While I was recovering from the mastectomy, one of my sisters confided that she’d found a lump in her right breast. “There’s no way…” we both said. But she didn’t have the luxury of denial and within a week, she had her own diagnosis: more garden-variety breast cancer. When I was diagnosed, and then later when my sister was, the doctors spoke again of the likelihood of finding a genetic marker. They assured us that the process had become more sophisticated and refined since my father was tested. And so they took blood samples and scrutinized our DNA. And still found nothing.
During the years since, my family’s relationship to breast cancer has continued to puzzle doctors. I imagine we, like other families with multiple cases of breast cancer who don’t present any of the known genetic mutations, have been thrown into a file with a big question mark attached. Something is clearly going on deep within our shared DNA; no one could possibly say this was a coincidence. The question shouting from the silence of quiet moments was what was happening at a genetic level to make us such a fertile ground for cancer?
By the summer of 2011, it looked as if we might finally have a chance to find out. Steven Narod, Canada Research Chair on Breast Cancer and a professor at the Dalla Lana School of Public Health at the University of Toronto, was looking for a family with an unusual cancer history. A member of the international research teams that uncovered the BRCA1 and BRCA2 mutations in the 1990s, Dr. Narod remains at the forefront of efforts to decode the intricate relationship between genetics and cancer. In Canada, he seems to be the end of the road for families like ours – patients who present disturbing patterns and frequency of breast cancer that cannot be explained by known mutations.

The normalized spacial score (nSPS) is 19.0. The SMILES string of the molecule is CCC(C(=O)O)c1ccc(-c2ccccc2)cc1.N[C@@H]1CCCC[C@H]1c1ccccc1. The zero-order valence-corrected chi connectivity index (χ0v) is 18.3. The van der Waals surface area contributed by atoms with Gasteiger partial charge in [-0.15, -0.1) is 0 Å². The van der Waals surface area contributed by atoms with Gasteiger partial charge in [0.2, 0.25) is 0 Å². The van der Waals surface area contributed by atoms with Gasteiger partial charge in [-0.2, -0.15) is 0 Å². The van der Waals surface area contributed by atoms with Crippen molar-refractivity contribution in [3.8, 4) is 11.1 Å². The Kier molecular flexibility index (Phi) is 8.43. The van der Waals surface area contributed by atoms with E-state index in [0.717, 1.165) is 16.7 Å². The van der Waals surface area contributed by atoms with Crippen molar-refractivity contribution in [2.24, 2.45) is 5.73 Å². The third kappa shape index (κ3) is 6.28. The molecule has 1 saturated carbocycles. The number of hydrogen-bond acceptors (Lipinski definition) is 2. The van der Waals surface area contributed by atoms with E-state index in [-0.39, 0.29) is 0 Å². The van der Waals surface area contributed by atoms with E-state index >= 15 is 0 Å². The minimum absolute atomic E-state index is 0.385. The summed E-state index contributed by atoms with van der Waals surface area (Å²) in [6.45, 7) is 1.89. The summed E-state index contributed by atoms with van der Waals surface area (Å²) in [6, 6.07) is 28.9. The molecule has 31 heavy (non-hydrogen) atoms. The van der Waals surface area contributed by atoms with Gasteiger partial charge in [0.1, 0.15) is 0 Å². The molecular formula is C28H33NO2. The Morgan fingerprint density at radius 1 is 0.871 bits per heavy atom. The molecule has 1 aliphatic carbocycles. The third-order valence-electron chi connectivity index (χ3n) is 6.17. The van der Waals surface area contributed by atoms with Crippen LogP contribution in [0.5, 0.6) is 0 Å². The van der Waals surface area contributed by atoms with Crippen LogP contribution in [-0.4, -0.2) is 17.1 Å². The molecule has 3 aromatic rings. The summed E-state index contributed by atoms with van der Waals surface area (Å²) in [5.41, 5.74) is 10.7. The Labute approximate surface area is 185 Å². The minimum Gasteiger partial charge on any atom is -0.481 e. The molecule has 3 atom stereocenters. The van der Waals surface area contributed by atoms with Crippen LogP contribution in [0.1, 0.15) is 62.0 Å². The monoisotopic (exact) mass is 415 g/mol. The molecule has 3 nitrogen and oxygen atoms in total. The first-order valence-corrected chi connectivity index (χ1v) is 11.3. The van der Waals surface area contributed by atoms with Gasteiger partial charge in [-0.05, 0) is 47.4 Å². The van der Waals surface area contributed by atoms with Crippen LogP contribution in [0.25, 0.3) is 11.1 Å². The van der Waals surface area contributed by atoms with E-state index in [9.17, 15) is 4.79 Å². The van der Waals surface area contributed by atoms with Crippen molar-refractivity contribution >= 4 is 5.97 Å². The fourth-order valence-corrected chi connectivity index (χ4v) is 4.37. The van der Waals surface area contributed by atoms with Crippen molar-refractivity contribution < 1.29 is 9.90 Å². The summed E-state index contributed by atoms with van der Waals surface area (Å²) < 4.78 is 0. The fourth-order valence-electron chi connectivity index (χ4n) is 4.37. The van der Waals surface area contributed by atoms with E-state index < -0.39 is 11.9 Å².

Dr. Narod now had funding to map the entire genome of a family and scrutinize it for irregularities and mutations in an effort to uncover something new. He chose us. All he needed from us was a complete family history and blood samples. A a lab in Montreal would decode our DNA and he and his team would analyze it.
“This is good as it gets,” Dr. Narod told me when I met him to discuss the results in his office at Toronto’s Women’s College Hospital in late November. I think he was talking about my family – as research subjects, we offered a rich vein of information – but I also knew that whole-genome sequencing was about as good as things got, from a genetic research standpoint.
I had come to the meeting ready to hear that they’d found something to account for the breast cancer in our family; a marker of some sort that we would eventually be able to use to test my other sister, who was in rigorous screening and operating under the assumption she had a huge bull’s eye on her chest, and our children. So I was completely unprepared when he told me they’d run the analysis, and found nothing. “The possibility that these cancers are due to chance is zero,” he said. “We think there’s a gene there and not one we’ve seen before.” The challenge is in finding it.
The typical genome has about 20,000 variants, most are normal and define what make us unique (green eyes as opposed to blue, being taller than someone else in your family). But Dr. Narod and his team are looking for more harmful mutations. At this point, they’ve narrowed the field from 20,000 to 210. They are going to keep looking.
Sitting in Dr. Narod’s office, I realized how profoundly disappointed I was that they had not yet found something. I had, without ever really thinking about it, let myself hope that this research would provide absolute answers. But another thought struck me, as well. I was in the same position my father had been 15 years earlier. I had faced the worst in finding my own cancer, but new information could highlight new risks for my family: my kids, the three people I loved most in the world. My sister and her daughter. My mind turned to the question the genetic counsellors had asked us: What was I prepared to do with this information?
I don’t have any answers for this. Not yet. But I have agreed to Dr. Narod’s request that I meet him and his team of researchers in their lab in January, to participate in discussions that will lead to a more targeted analysis of our DNA. I know more now, and understand we still may not find what Dr. Narod believes is certainly there. But knowledge and time are the only things that make a difference in staying ahead of the devastating course of cancer. I want to take control of both. And maybe, just maybe, I’ll begin to fill in some of the dark spaces of my cancer, shedding just a little bit of light on what we don’t know. And sharing that light with others.
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